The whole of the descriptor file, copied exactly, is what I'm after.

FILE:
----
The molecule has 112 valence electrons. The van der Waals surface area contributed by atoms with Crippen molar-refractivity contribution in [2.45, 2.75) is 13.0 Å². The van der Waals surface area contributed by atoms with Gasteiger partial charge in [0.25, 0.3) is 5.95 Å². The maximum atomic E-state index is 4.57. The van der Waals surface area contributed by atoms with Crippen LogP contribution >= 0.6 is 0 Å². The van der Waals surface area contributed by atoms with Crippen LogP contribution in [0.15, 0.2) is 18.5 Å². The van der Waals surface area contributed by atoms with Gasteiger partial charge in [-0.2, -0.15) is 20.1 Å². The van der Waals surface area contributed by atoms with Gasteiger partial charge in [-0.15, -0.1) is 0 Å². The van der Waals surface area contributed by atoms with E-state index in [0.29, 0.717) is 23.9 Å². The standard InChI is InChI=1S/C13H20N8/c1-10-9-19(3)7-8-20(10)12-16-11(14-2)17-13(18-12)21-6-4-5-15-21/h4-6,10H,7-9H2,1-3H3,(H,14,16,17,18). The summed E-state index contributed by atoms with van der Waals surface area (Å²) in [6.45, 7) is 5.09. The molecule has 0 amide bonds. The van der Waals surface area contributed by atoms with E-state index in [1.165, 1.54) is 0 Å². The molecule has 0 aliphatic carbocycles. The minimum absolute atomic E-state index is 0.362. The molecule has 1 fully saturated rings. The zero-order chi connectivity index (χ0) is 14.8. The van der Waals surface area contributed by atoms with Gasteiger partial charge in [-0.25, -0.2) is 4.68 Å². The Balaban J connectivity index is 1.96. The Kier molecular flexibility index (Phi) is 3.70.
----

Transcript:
The molecule has 112 valence electrons. The van der Waals surface area contributed by atoms with Crippen molar-refractivity contribution in [2.45, 2.75) is 13.0 Å². The van der Waals surface area contributed by atoms with Gasteiger partial charge in [0.25, 0.3) is 5.95 Å². The maximum atomic E-state index is 4.57. The van der Waals surface area contributed by atoms with Crippen LogP contribution >= 0.6 is 0 Å². The van der Waals surface area contributed by atoms with Crippen LogP contribution in [0.15, 0.2) is 18.5 Å². The van der Waals surface area contributed by atoms with Gasteiger partial charge in [-0.2, -0.15) is 20.1 Å². The van der Waals surface area contributed by atoms with Gasteiger partial charge in [-0.15, -0.1) is 0 Å². The van der Waals surface area contributed by atoms with E-state index in [0.29, 0.717) is 23.9 Å². The standard InChI is InChI=1S/C13H20N8/c1-10-9-19(3)7-8-20(10)12-16-11(14-2)17-13(18-12)21-6-4-5-15-21/h4-6,10H,7-9H2,1-3H3,(H,14,16,17,18). The summed E-state index contributed by atoms with van der Waals surface area (Å²) in [6.45, 7) is 5.09. The molecule has 0 amide bonds. The van der Waals surface area contributed by atoms with E-state index in [1.165, 1.54) is 0 Å². The molecule has 0 aliphatic carbocycles. The minimum absolute atomic E-state index is 0.362. The molecule has 1 fully saturated rings. The zero-order chi connectivity index (χ0) is 14.8. The van der Waals surface area contributed by atoms with Gasteiger partial charge in [-0.25, -0.2) is 4.68 Å². The Balaban J connectivity index is 1.96. The Kier molecular flexibility index (Phi) is 3.70.